* Please keep in mind that all text is machine-generated, we do not bear any responsibility, and you should always get advice from professionals before taking any actions.

* Please keep in mind that all text is machine-generated, we do not bear any responsibility, and you should always get advice from professionals before taking any actions

Benign breast conditions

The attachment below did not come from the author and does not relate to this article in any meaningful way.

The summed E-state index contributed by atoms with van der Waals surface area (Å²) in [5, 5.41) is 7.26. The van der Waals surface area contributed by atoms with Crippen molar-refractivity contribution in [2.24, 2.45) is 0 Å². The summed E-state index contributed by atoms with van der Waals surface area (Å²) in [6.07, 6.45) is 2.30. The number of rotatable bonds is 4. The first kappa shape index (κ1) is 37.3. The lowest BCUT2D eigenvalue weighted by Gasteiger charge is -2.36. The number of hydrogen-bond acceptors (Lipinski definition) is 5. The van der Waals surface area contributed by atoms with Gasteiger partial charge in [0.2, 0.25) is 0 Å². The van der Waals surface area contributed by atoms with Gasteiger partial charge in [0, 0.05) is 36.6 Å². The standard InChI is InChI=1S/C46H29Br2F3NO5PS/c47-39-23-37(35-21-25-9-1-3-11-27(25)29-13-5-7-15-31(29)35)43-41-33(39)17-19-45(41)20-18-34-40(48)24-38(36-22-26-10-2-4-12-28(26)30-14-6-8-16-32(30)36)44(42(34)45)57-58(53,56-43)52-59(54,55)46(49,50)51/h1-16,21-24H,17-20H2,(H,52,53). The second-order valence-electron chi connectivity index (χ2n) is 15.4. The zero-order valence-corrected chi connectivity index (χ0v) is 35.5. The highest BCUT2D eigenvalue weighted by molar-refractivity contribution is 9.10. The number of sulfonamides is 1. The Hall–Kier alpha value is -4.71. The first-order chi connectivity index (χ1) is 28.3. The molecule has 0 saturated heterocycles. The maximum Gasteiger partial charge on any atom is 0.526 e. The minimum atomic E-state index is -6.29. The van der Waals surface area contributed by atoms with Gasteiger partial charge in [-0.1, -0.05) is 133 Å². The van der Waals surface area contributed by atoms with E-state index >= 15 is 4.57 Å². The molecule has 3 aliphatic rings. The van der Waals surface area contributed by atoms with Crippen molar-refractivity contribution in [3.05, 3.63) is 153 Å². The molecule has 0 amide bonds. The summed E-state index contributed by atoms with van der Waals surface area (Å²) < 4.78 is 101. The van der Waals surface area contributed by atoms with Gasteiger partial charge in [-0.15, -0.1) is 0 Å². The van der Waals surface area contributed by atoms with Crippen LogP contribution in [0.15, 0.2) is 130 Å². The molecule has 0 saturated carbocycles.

Benign breast conditions are unusual growths or other changes in breast tissue that are not cancer. Having benign breast condition can be scary at first because symptoms often mimic those caused by Breast Cancer. You or your doctor might be able to feel lump or see Nipple Discharge, or your mammogram might pick up something that requires further testing. Any abnormal change in the breast can be a sign of cancer and needs to be checked out. However, many changes turn out to be benign. In fact, benign breast conditions are quite common, even more common than Breast Cancer. Although benign breast conditions are cancer, some can increase your risk of eventually developing Breast Cancer. Experts often group benign conditions into three categories, according to whether they raise Breast Cancer Risk: no increase in Risk, slight increase in Risk, moderate increase in Risk you and your doctor can develop a follow - up plan that suits your diagnosis. Conditions that carry no increase and slight increase in Breast Cancer risk typically require no further action beyond usual Breast Cancer screening recommendations for women at average risk. For conditions that carry a moderate increase in Breast Cancer Risk, your doctor might suggest you get more frequent screenings with mammography and / or other imaging tests such as ultrasound or MRI scan. He or she also might recommend strategies for reducing your risk. If you have additional risk factors for Breast Cancer, such as strong family history, this can influence your action plan. These decisions have to be made on a case - by - case basis. Your doctor can help you understand your lifetime risk of Breast Cancer. This section includes information about some of the more commonly diagnosed Benign Breast conditions. Signs and symptoms of Benign Breast conditions Diagnosis of Benign Breast conditions Benign Breast conditions that do not increase Breast Cancer Risk Benign Breast conditions linked to slight increase in Breast Cancer Risk Benign Breast conditions linked to moderate increase in Breast Cancer Risk Benign Breast Changes due to inflammation, infections, pregnancy, and more Follow - up care for Benign Breast conditions